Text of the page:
The EPA continues to try to pass regulations banning asbestos, while the industry continues to lobby to block forthcoming legislation.
Currently, the only remaining form of asbestos imported into the United States is chrysotile, or “white” asbestos, which is found in products such as asbestos membranes, gaskets, brake pads, aftermarket automotive brakes/pads, and other automotive friction products, among others Seals, which are also imported into the United States, according to an EPA press release.
Used exclusively by the chlor-alkali industry, raw chrysotile asbestos “is a flexible material capable of separating molecules and is central to about a third of the country’s chlorine manufacturing capacity,” according to the Washington Post. “The United States Chamber of Commerce (USCC), chemical manufacturers’ American Chemistry Council (ACC) and the oil industry’s American Petroleum Institute (API) say banning the substance as quickly as the EPA has proposed will hurt the country’s chlorine supply could lead to shortages of clean drinking water or skyrocketing prices.”
In 2016, Congress revised the Toxic Substances Control Act (TSCA) to provide clear requirements and an EPA mandate to comprehensively prioritize and evaluate chemicals and introduce strong and timely safeguards against unreasonable risks.
On April 5, 2022, the EPA announced a proposed rule to ban the continued use of the only known form of asbestos currently imported into the United States. It was the first-ever risk management rule to be issued under the new process to assess and address the safety of existing chemicals under the 2016 TSCA.
This proposed rule, which could become final by the end of 2023, is opposed by many in the industry, while environmental activists are frustrated at slow progress towards a total ban of all types of asbestos, the Washington Post adds.
Currently, according to Mesothelioma.com, more than 60 countries have completely banned the use of the mineral.
“EPA’s two-year schedule could result in immediate difficulties, including multiple chlorine shortages, supply chain disruptions, impediments to drinking water disinfection processes, dramatic price increases, and far-reaching impacts on economic development opportunities,” the ACC said in a statement. “Industry sectors such as public utilities, construction, development, manufacturing, unions and community centers would be impacted when the two-year phase-out of chrysotile asbestos goes into effect.”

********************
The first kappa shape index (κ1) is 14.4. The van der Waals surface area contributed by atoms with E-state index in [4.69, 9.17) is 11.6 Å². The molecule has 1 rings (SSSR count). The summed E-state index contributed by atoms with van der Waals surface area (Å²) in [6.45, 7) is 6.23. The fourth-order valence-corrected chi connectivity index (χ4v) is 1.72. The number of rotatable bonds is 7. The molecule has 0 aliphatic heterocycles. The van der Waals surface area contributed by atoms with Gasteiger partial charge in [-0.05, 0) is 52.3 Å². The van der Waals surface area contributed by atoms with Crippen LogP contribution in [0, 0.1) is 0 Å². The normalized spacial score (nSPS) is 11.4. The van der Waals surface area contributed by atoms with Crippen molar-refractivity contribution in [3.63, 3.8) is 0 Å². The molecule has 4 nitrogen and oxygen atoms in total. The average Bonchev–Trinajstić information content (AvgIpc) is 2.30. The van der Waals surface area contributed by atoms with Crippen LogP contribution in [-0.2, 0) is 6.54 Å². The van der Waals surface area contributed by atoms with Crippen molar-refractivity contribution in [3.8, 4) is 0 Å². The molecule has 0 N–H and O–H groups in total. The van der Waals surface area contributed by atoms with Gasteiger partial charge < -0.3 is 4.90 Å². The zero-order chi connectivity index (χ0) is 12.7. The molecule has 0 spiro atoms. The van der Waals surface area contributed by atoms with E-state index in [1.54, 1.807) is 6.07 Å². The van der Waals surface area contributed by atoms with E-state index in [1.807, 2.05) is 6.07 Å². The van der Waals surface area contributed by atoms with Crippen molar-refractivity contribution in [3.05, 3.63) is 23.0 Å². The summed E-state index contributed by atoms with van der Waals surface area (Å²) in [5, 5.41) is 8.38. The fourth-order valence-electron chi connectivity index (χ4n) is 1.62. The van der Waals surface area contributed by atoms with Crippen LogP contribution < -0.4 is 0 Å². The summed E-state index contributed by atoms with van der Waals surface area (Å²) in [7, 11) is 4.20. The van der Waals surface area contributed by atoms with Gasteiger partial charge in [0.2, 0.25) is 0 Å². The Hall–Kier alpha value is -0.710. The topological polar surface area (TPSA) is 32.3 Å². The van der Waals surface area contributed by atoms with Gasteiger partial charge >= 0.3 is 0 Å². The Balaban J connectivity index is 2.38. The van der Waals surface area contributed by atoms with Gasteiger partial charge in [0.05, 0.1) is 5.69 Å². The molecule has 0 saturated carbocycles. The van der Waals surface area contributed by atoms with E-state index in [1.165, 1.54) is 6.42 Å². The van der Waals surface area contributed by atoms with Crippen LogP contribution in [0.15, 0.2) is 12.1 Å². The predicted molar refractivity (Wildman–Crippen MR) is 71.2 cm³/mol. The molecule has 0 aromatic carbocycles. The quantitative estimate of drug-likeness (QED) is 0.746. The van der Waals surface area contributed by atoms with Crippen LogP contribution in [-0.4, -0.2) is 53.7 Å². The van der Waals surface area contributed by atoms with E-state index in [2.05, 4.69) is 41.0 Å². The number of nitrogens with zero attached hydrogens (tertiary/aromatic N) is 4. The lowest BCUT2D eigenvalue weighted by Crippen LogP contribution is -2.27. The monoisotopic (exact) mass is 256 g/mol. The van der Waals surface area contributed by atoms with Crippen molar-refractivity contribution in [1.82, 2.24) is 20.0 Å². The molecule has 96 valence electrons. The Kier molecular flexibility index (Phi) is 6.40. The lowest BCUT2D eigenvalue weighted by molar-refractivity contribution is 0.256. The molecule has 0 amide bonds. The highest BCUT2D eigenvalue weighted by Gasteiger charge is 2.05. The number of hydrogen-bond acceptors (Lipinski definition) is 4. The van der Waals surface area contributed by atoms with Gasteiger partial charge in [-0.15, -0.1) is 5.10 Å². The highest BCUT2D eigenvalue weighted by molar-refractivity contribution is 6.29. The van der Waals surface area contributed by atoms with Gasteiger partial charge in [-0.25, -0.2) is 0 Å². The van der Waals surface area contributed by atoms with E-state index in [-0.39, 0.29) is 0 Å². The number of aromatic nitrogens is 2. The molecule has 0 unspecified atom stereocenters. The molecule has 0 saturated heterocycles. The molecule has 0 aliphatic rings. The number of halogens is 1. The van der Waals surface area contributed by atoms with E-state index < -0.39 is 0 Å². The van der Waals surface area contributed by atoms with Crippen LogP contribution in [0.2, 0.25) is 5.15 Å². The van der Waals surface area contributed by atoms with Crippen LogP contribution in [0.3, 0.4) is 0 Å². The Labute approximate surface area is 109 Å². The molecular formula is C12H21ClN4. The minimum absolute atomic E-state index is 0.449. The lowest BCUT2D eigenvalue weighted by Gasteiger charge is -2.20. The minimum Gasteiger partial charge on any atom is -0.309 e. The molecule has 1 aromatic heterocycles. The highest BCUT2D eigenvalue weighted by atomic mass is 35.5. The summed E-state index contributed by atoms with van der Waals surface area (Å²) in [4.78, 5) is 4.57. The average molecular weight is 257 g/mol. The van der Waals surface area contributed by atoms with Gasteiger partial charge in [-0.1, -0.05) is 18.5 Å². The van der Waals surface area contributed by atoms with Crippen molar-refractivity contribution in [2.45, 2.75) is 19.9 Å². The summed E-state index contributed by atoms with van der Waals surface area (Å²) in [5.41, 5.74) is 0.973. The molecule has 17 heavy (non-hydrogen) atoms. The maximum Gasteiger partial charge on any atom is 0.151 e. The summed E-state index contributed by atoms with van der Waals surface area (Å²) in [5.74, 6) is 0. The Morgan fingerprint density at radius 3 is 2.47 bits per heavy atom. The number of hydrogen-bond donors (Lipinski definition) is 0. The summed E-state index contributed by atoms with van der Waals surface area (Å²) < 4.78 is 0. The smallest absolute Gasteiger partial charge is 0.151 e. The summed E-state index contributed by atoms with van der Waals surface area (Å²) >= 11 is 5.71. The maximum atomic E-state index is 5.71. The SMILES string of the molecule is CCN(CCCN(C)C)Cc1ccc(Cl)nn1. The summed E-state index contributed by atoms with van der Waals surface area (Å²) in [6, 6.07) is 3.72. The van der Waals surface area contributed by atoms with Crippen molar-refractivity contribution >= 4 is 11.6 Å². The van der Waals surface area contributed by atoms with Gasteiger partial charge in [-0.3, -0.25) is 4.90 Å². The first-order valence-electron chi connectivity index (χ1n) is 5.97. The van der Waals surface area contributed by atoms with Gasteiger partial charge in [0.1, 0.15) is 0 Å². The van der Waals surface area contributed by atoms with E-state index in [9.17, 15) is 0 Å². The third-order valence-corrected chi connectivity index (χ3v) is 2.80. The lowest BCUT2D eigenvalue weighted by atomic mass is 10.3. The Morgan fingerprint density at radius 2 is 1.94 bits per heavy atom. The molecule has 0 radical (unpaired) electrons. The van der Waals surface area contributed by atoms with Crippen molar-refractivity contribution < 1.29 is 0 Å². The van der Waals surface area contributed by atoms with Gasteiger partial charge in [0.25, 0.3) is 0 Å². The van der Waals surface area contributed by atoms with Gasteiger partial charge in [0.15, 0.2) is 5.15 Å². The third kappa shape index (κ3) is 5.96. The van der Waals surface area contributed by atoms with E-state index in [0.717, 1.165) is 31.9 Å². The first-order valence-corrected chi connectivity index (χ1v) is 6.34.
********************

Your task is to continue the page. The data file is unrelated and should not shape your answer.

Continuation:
The EPA disagrees.
“While chlorine is a commonly used disinfectant in water treatment, there are only 10 chlor-alkali plants in the United States that still use asbestos diaphragms to produce chlorine and sodium hydroxide,” adds the EPA press release. “One plant is expected to close this year. The nine remaining chlor-alkali plants using asbestos diaphragms are between 40 and 123 years old, and none have increased the use of asbestos diaphragms in about 17 years. The use of asbestos diaphragms is declining and these remaining plants account for only about a third of the country’s chlor-alkali production. There are alternatives to asbestos-containing diaphragms for chlor-alkali plants, and the use of alternatives, particularly membrane cells, accounts for nearly half of the country’s chlor-alkali production.”
The EPA has been prevented from advancing further asbestos regulations by chemical analyzes made under the Trump administration, the federal Circuit Court of Appeals wrongful ruling on asbestos testing, and budget and staffing constraints.
Michal Freedhoff, chief of the EPA’s chemical safety and pollution division, said the pace for chemical reviews will pick up later this year, according to The Washington Post.
“The ongoing fight over asbestos suggests it could be a grind for the EPA to comply with the law and enact all these new rules,” said Bob Sussman, attorney and former EPA assistant administrator during President Bill’s tenure Clinton, in the Washington Post. “The law was a compromise that will only work effectively if industry can accept some restrictions on commercially important chemicals,” he adds.
“The industry game plan has been to attack the EPA for exaggeration while working to ensure that the EPA achieves far less than the public and many in Congress expected,” continues Sussman, who now runs the Asbestos Disease Awareness Organization represents. “It’s a strategy designed to make a struggling agency even weaker and more paralyzed by arguing and contesting every decision.”